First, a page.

“Dancing with the Stars” appears to have captured the public’s imagination. Along with other reality shows and “American Idol” the U.S. audience has become transfixed by people attempting to excel outside their areas of expertise, or by talented amateurs seeking moments of glory and lifetimes of fame. Ancient Roman writer Junenal decried the First and Second Century Roman’s obsessions with freebies and entertainment. He claimed the distracted Romans longed for two things: “panem et circenses,”…bread and circuses. Many in our present day society share these attributes with our Roman predecessors, our Middle Ages forefathers, our Elizabethan ancestors and nearly every generation since Adam and Eve. Reading Gibbons gives one the sense that nations, empires and societies are doomed to fail because the vast majority of people are interested in whatever they can receive for little effort or whatever pleasurable distractions are available.
Back in 1963 Marshall Mcluhan achieved some level of fame by observing that “the medium is the message.” His thesis that certain media are “hot,” and others are “cool” was based on the involvement or investment of the audience in a particular message delivery vehicle. For example, television was characterized as a “cool” medium because the viewer had very little direct involvement and was, in essence, a passive participant. Radio, on the other hand, was considered to be a “hot” medium because the listener had to engage his/her imagination to benefit from its entertainment product. McLuhan’s taxonomy may be too restrictive with today’s proliferation of entertainment diversions. Are Gameboys and video games “hot” because the user is totally engaged in the exercise, or are they “cool” because the player appears to be totally disengaged from her/his surroundings (active passivity or passive activity)? The bottom line is that the “circuses” that have distracted citizens for eons are more varied and more accessible today than ever.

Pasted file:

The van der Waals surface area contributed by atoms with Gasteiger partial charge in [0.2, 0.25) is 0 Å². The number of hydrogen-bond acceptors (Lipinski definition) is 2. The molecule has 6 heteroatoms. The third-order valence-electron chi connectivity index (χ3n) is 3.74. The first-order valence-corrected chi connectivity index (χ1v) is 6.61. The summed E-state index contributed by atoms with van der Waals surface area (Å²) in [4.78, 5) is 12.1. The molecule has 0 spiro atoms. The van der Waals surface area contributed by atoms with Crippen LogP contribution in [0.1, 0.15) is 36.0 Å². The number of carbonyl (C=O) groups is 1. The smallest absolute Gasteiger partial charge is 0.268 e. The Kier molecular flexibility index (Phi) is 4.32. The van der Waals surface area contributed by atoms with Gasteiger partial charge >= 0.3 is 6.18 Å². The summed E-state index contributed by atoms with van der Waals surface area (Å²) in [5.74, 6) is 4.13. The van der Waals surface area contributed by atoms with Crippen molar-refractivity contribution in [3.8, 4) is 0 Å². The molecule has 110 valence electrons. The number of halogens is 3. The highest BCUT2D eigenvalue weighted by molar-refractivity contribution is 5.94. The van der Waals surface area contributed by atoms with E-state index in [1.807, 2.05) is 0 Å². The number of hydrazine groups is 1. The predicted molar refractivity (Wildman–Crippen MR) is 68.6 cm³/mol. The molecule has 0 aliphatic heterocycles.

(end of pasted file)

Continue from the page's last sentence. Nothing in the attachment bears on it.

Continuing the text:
Active distractions are not limited to high tech diversions. Slow pitch softball, bowling, darts and square dance clubs all compete for citizens who wish to play their ways to oblivion. The passive opportunities are scrapbooking, genealogy pursuits, television, film and portable music libraries. The “circus” is multi-ringed, but the result is the same. A gluttonous, carnal, pleasure-seeking populace has unlimited opportunities for fulfilling its most primitive appetites. And Rome (Washington D.C.) is burning. At some level one can understand the governing elites’ disdain for the average citizen because so many go through life without ever becoming involved.
John Adams understood that “Liberty cannot be preserved without general knowledge among the people.” We can be relatively certain that Adams’ concept of “general knowledge” did not include the finalists for “Idol,” but was directed toward an informed citizenry who would prefer freedom more than distraction. Take heart. Jefferson (Thomas not George) stated that “One man with courage is a majority.” If just a few men and women of passion discard the “bread and circuses,” then there is hope for liberty to prevail. The recent proliferation of Liberty-oriented groups has created a basis for optimism. Even some of the Tea Party organizations despite their partisan blinders offer a glimmer of hope for the cause of freedom. All that is needed is a committed, knowledgeable and persistent remnant that refuses to yield to tyranny. A cluster of passionate patriots who will goad their couch-potato colleagues into action is the nucleus of resistance. It requires some fiery friends of freedom who will not be diverted from their goal of personal liberty.
The bread from the state is nutritionally insufficient. It feeds the body to some degree, but starves the mind and soul. The circuses are temporary and illusionary. “Reality” shows are not real…and neither is professional wrestling. Major crimes are not committed, investigated, and solved in 60 minutes. Let’s pray that the liberty remnant and those who have become aware of our need for freedom can nourish the hope. Otherwise, we may be condemned to singing off key and dancing with two left feet in order to enjoy a moment of freedom as we shuffle and stumble toward disaster.